Catching Up with the Greenback

Not too long ago, Americans would arrive in Canada by the boatload looking to take advantage of a cheap Canadian dollar. But that was then and this is now. Today, things have changed, and the Canadian dollar, the “loonie” as it is often referred to, has been taking advantage of a strong upward tailwind. The cash price of the loonie traded as high as US$0.8382 on August 12 before the subsequent drop.

 In fact, at one point decades ago in the `70s, the loonie traded higher than the U.S. dollar. And now, given the rally in the loonie, we are again beginning to hear whispers of a much higher loonie. I have heard very optimistic targets calling for the loonie to touch US$0.90. You may think this is a pipe dream, but there is a chance the loonie could rally to $0.90. But then,  everything would have to fall in place. I will explain.

 Since mid-May, the loonie has been on a strong upward trend and may be set to take out US$0.84 if the upward sloping trendline remains intact. In fact, the loonie is currently trading at its highest level in over 10 years. Consider the fact that as recent as mid-2002, the loonie was struggling at US$0.625. That is a gain of 34%. So what gives?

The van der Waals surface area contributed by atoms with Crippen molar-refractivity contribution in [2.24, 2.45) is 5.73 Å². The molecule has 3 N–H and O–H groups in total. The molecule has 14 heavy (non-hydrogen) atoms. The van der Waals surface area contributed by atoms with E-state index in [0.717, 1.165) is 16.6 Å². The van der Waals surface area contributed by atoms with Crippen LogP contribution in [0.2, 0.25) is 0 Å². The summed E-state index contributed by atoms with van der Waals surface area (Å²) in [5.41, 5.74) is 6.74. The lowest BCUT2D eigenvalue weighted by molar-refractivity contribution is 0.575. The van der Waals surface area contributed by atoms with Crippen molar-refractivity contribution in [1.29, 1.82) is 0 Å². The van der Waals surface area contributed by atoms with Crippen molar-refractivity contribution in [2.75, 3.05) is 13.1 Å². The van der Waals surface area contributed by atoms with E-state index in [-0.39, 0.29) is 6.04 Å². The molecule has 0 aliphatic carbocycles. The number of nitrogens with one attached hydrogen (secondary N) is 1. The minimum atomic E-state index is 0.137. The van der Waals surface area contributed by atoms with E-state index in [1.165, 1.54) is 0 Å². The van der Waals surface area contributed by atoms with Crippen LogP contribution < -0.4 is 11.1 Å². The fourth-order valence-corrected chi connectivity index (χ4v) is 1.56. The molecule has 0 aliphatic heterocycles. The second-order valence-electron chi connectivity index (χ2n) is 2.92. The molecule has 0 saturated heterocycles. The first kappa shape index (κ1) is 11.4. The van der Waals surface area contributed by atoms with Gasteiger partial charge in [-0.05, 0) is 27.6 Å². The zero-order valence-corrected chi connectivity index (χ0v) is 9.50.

Rising commodity prices such as gold, copper, and oil initially triggered the rapid acceleration in the loonie. The loonie has always been known as a commodity-based currency. Its relatively close correlation with commodities is clearly giving the currency some lift.

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 The loonie also had an advantage as short-term interest rates in Canada were significantly higher than in the U.S., but with 10 straight increases in the Fed Funds rate, short-term interest rates in the U.S. have edged higher — today, the interest rate differential is narrowing between Canada and the U.S. The Bank of Canada has not increased interest rates in about a year, but there have been indications from the central bank that rates will be increasing in the near term. In principle, capital tends to flow from low-yielding countries to higher-yielding countries given that everything else is the same.

 I think if the loonie can hold at $0.83 and if all factors fall into place, then a US$0.90 loonie is within reason. The outlook for the loonie remains positive as long as oil and commodity prices stay high. But if U.S. rates continue to edge higher and inflation surfaces, we could see increased selling of the loonie in favor of the greenback. And if oil and other key commodities begin to pull back, it could spell the end of the loonie’s attempt to take out US$0.90.